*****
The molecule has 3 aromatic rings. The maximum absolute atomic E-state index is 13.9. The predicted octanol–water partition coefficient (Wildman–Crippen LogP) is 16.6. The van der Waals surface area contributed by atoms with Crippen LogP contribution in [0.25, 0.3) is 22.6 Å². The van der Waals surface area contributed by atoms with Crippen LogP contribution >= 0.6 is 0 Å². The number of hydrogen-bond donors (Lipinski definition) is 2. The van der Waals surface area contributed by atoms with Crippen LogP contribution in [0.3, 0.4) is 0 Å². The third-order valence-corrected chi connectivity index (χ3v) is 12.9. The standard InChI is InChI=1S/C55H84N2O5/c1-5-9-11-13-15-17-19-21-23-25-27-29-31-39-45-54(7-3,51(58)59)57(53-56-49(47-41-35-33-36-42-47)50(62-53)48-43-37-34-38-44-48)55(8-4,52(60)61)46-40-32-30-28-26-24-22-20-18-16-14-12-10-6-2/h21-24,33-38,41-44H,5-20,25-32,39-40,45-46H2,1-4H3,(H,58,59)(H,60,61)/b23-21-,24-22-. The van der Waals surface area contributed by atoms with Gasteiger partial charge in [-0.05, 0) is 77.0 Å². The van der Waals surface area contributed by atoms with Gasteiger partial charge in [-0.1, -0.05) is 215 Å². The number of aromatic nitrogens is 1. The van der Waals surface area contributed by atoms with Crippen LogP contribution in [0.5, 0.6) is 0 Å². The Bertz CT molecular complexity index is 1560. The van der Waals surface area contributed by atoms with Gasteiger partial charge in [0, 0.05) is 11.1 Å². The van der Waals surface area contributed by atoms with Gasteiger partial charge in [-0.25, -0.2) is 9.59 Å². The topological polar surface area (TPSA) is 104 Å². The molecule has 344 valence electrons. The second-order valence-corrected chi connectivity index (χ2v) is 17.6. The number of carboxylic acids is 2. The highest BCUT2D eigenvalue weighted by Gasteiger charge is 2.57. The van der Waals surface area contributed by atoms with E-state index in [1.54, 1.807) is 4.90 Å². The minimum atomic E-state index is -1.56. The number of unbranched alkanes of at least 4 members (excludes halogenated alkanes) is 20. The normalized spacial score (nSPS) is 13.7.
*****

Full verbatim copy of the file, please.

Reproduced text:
The molecule has 3 aromatic rings. The maximum absolute atomic E-state index is 13.9. The predicted octanol–water partition coefficient (Wildman–Crippen LogP) is 16.6. The van der Waals surface area contributed by atoms with Crippen LogP contribution in [0.25, 0.3) is 22.6 Å². The van der Waals surface area contributed by atoms with Crippen LogP contribution >= 0.6 is 0 Å². The number of hydrogen-bond donors (Lipinski definition) is 2. The van der Waals surface area contributed by atoms with Crippen LogP contribution in [0.3, 0.4) is 0 Å². The third-order valence-corrected chi connectivity index (χ3v) is 12.9. The standard InChI is InChI=1S/C55H84N2O5/c1-5-9-11-13-15-17-19-21-23-25-27-29-31-39-45-54(7-3,51(58)59)57(53-56-49(47-41-35-33-36-42-47)50(62-53)48-43-37-34-38-44-48)55(8-4,52(60)61)46-40-32-30-28-26-24-22-20-18-16-14-12-10-6-2/h21-24,33-38,41-44H,5-20,25-32,39-40,45-46H2,1-4H3,(H,58,59)(H,60,61)/b23-21-,24-22-. The van der Waals surface area contributed by atoms with Gasteiger partial charge in [-0.05, 0) is 77.0 Å². The van der Waals surface area contributed by atoms with Gasteiger partial charge in [-0.1, -0.05) is 215 Å². The number of aromatic nitrogens is 1. The van der Waals surface area contributed by atoms with Crippen LogP contribution in [0.5, 0.6) is 0 Å². The Bertz CT molecular complexity index is 1560. The van der Waals surface area contributed by atoms with Gasteiger partial charge in [0, 0.05) is 11.1 Å². The van der Waals surface area contributed by atoms with Gasteiger partial charge in [-0.25, -0.2) is 9.59 Å². The topological polar surface area (TPSA) is 104 Å². The molecule has 344 valence electrons. The second-order valence-corrected chi connectivity index (χ2v) is 17.6. The number of carboxylic acids is 2. The highest BCUT2D eigenvalue weighted by Gasteiger charge is 2.57. The van der Waals surface area contributed by atoms with E-state index in [1.54, 1.807) is 4.90 Å². The minimum atomic E-state index is -1.56. The number of unbranched alkanes of at least 4 members (excludes halogenated alkanes) is 20. The normalized spacial score (nSPS) is 13.7.